The majority of the parties in R.01-10-024 and R.04-04-026 proposed costs that ranged from $675/kW to $836/kW in 2004$. The CEC Cost of Generation Report estimated an in-service cost of $616/kW in 2004$; however, the CEC figure intentionally does not include interconnection costs, environmental permitting costs (aside from emissions), additional capital costs for dry cooling, and contingency costs.
Using the CEC's Cost of Generation model, Energy Division calculated a value of $720/kW for the CCGT baseload resource. This estimate was developed in consultation with CEC staff and includes $61 million in adjustments as shown here:
· Addition of dry cooling equipment capital costs in the amount of $20 million.
· Addition of $23 million of interconnection costs, including a $15 million substation, and an $8 million transmission line at $1 million per mile.
· Addition of a 5% project contingency which amounts to $16 million.
· Addition of $2 million for environmental review, mitigation, and permitting costs, and small amount of $5,000 for local permitting.
Energy Division's estimate of $720/kW is close to the SCE Benchmark Study21 figure, which was adjusted to include financing costs.22
Peaker Capital Costs
Parties in R.01-10-024 and R.04-04-026 proposed costs that ranged from $515/kW to $551/kW. The CEC Cost of Generation Report estimated an in-service cost of $485/kW in 2004$, however, the CEC figure did not intentionally include any interconnection costs, environmental permitting costs (aside from emissions), contingency costs, or additional AFUDC costs. PG&E recommended $516/kW, while CEERT recommended a range of $535/kW to $560 (an average of $548/kW), both estimates were based on the CEC Cost of Generation Report CT estimate.
Energy Division opted to use the CEC Cost of Generation Report model for the combustion turbine (CT) plant, and calculated a total in-service cost in 2004$ of $556/kW. This estimate was developed in consultation with CEC staff and includes just under $7 million in adjustments as shown here:
· Addition of $5 million of interconnection costs, including a $3 million substation, and a $2 million transmission line at $1 million per mile.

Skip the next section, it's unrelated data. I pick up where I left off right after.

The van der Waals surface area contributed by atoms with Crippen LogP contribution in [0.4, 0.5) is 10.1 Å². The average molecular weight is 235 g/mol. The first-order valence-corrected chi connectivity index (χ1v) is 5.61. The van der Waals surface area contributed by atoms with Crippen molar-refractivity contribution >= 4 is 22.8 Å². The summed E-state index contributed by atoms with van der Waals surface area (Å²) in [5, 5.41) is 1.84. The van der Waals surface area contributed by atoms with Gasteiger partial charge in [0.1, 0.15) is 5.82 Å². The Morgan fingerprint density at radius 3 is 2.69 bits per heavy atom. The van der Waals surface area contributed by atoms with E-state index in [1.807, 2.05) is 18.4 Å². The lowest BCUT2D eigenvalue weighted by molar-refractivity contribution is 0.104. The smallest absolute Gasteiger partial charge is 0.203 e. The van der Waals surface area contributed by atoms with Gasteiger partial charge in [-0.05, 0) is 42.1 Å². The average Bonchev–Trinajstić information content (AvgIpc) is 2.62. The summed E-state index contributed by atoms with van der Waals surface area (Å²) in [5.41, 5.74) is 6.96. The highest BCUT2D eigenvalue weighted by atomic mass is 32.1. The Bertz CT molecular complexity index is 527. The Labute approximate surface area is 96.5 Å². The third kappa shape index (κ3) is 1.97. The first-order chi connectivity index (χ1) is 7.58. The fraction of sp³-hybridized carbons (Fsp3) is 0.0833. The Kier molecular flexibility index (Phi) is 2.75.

· Addition of a 2.5% project contingency which amounts to $1.3 million.
· Addition of $0.5 million in environmental review, mitigation, and permitting costs, and small amount of $5,000 for local permitting.
Finance, Tax, & Power Delivery Inputs
As noted earlier, the MPR model will utilize the same finance inputs, tax inputs, and power delivery inputs (aside from capacity factor) to calculate baseload and peaker MPRs. Those figures are shown in "Appendix C, Market Price Referent (MPR) Non-Gas Inputs Table" to this report.
Baseload Capacity Factor
PG&E, SDG&E, and TURN recommend a baseload capacity factor of 92%. Several other parties recommended using lower capacity factors that may be more representative of intermediate resources. The CEC Cost of Generation Report specified a 91.6% capacity factor for a baseload resource. Energy Division utilized a 92% capacity factor to calculate the baseload MPRs.
Peaker Capacity Factor
Capacity factor recommendations for the peaking resource ranged from roughly 10% to 40% in R.01-10-024 and R.04-04-026. However, Energy Division found that most parties did not provide an abundance of supporting evidence or rationale for their recommendations on peaker capacity factors.23 See Table 3 below for the various peaker capacity factors proposed by the parties.
Table 3: Proposed Peaker Capacity Factors
CEC Cost of Generation Report
10 to 15%
25% to 32.5%
All other things being equal, this extremely large range of peaking capacity factors could produce a correspondingly large range of peaking MPRs. Such a range of outcomes lead staff to more precisely define the specific type of peak power product that the peaking MPRs would represent.
To date, the Commission has not set forth a specific definition of peak power in conjunction with the MPR process. As part of their respective 2004 Renewable Power Solicitations, staff observed that both PG&E and SDG&E specified 5x8 peak power products (5 days per week, 8 hours per day). However, each utility specified different delivery windows for this power product:
· PG&E: "Peaking24 means power delivered on a "5x8"25 schedule during June thru September with a Capacity Factor of at least 95%."
· San Diego Guidelines for Peaking Resources26:
o July, August, September, October: Mon-Fri 11am-7pm (excluding NERC Holidays); and
o January - June and November - December: Mon-Fri 1pm-9pm (excluding NERC Holidays)27
Given that both utilities specified 5x8 peak power products, staff determined that it was necessary to reconcile the relationship between the 5x8 peak power products with the estimate of the long-term market price of electricity for peaking power as calculated in the MPR model, which simulates the ownership and operation of a combustion turbine (CT) power plant. Staff determined that the peaking capacity factor should follow from the peak product solicited.
Thus, for a 5x8 peaking product over 12 months, the maximum product hours would be 2,086 hours (365x5x8÷7), less six NERC holidays, the maximum output would equal 2,038 hours (2086-48). This equates to a 23.3% capacity factor (2,038÷8,760) over 12 months.
For a 5x8 peaking product over 4 months, the maximum product hours would be 697 hours (122x5x8÷7), less two NERC holidays, the maximum output would equal 681 hours (697-16). This equates to a 23.3% capacity factor (681÷2,928) over 4 months.